Shortage of Critical Skills

November 28, 1956

Report Outline
Contribution of Skills to National Progress
Reasons for Shortage of Skilled Workers
Ways to Enlarge Reservoir of Skills

Contribution of Skills to National Progress

Supporting Skils for Workers at the Top

A severe shortage of skilled craftsmen and technicians is plaguing industry, research laboratories, and the armed services—even the ordinary citizen who needs a competent repair job on his automobile or TV set. The extreme complexity of many devices now used in the factory, in the home, and at bases where men are trained for modern warfare has generated a constantly rising demand for skilled workers. The fact that this demand is not being met from accustomed sources has been called “a number one national problem” by Secretary of Labor James P. Mitchell. And he predicts that “as technology advances, this problem will grow worse.”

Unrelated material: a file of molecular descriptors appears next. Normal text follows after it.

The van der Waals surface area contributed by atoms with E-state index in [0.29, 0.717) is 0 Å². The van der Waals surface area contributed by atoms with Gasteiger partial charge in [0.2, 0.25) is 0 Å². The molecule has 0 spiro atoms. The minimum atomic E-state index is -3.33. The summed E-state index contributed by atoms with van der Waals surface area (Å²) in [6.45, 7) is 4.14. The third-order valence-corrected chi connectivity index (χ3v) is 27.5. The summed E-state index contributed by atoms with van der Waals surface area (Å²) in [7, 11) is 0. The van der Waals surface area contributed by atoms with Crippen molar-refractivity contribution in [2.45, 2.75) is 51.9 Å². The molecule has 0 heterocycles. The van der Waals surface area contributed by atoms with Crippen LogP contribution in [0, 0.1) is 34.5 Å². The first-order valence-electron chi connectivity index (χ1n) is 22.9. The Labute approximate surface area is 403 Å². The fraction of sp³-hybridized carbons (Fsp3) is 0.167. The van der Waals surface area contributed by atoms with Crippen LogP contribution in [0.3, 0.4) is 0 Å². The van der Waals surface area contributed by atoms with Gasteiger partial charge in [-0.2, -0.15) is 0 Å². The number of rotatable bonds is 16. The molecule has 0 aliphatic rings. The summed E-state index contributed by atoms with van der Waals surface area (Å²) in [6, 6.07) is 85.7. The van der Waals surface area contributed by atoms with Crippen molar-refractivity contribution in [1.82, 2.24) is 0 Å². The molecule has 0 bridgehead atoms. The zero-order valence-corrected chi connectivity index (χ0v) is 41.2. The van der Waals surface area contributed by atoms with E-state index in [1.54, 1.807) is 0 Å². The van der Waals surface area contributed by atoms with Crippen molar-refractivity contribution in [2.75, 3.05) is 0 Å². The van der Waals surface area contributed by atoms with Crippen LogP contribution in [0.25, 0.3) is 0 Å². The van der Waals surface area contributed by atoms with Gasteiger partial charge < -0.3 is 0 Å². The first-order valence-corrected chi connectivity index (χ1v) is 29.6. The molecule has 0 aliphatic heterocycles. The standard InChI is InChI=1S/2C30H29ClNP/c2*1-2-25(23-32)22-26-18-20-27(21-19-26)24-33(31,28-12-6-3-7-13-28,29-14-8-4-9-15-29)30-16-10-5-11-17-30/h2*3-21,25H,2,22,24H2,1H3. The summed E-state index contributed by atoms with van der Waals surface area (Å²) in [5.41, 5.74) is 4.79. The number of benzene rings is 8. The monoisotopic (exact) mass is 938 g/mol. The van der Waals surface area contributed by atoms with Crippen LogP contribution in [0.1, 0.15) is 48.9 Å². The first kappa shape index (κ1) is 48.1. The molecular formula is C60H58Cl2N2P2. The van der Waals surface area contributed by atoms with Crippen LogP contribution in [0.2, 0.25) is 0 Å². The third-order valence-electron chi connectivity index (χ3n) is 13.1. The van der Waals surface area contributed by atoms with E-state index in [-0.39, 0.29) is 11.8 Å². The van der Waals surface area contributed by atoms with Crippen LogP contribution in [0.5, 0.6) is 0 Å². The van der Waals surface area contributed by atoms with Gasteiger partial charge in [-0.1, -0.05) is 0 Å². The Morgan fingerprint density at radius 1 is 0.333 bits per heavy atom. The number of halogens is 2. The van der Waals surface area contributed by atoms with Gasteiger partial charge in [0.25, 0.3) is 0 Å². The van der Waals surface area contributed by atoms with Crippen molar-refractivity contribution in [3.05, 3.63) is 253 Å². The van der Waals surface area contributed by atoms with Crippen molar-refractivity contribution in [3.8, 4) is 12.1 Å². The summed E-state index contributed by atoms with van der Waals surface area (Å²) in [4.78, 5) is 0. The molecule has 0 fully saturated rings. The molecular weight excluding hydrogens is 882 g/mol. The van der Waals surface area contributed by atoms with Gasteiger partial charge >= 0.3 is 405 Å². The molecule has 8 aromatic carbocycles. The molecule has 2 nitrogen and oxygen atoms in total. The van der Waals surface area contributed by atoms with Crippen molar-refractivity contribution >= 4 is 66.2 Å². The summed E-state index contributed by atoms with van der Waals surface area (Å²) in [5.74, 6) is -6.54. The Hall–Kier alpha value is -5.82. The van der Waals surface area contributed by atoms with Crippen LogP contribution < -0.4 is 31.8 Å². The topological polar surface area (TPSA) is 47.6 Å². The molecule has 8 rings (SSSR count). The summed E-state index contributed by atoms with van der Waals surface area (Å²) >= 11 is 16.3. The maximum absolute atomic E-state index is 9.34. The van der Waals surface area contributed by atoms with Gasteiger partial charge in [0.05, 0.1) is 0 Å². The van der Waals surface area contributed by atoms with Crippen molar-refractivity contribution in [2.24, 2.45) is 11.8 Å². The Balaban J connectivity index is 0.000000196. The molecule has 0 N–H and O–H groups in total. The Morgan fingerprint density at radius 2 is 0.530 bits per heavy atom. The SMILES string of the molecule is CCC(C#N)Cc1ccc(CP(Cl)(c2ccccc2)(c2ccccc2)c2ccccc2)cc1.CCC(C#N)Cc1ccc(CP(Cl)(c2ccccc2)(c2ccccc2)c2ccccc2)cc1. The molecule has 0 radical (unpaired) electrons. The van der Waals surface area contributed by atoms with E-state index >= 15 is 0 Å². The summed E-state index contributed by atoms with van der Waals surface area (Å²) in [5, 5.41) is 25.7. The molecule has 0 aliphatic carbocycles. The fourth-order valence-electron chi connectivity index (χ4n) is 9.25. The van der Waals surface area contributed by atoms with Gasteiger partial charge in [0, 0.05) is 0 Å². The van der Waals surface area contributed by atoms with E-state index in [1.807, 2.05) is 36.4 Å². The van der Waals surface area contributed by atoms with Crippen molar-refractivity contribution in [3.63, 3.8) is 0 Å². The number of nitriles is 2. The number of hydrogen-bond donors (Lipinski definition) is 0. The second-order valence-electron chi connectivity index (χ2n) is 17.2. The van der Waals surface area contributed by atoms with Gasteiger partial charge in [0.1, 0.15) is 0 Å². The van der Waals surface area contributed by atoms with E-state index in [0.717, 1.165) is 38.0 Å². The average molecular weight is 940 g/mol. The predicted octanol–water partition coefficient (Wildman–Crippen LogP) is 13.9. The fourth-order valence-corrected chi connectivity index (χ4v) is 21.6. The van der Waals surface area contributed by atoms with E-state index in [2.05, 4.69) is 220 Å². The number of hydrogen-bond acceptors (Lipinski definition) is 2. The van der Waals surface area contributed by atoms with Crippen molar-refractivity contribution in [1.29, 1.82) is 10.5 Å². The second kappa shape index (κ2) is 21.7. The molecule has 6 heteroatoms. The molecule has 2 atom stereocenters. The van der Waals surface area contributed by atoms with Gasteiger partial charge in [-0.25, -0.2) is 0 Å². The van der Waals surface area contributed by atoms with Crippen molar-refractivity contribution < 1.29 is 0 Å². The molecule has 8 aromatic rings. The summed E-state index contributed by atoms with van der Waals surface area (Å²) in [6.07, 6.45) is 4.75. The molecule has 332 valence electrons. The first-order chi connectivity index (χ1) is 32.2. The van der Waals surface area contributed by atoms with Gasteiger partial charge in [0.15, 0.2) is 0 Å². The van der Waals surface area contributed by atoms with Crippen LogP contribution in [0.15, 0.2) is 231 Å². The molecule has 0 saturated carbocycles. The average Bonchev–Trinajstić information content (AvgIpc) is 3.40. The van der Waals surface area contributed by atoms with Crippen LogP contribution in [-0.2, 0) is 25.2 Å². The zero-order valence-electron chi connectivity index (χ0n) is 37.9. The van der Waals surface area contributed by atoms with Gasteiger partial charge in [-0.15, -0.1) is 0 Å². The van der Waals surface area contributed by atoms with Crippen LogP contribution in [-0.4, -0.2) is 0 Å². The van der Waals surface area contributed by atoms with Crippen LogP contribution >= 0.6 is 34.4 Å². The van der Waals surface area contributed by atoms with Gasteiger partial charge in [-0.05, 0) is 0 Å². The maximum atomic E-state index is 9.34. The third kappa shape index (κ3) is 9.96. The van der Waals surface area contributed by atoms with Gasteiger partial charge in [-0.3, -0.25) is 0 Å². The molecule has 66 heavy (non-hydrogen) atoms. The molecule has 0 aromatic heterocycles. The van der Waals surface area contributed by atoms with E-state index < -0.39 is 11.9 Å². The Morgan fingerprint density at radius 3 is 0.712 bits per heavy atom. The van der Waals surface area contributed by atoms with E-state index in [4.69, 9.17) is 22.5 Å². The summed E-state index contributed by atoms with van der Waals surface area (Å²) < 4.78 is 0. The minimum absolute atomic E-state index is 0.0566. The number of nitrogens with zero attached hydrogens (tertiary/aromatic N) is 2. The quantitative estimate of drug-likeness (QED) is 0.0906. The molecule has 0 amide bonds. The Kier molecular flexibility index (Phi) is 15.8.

The wide publicity given to the country's need for more engineers, physicists, and other scientists has tended to obscure the no less pressing need for greater numbers of highly trained workmen. Present-day technology requires the combined efforts of teams of professional and sub-professional specialists, and the skilled workers is—in Mitchell's phrase—“the anchor man on the team.”

The contributions of scientists and engineers to industrial progress, modern living, and national security depend in large measure upon the supporting efforts of a middle group which has been described as standing between “the thinker at the top and the manual worker at the bottom.” This in-between body of trained men and women, if large enough, could greatly ease the scientist-engineer shortage by taking over routine tasks on which the professionals now must spend much of their time.

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Nov. 28, 1956  Shortage of Critical Skills
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Data and Statistics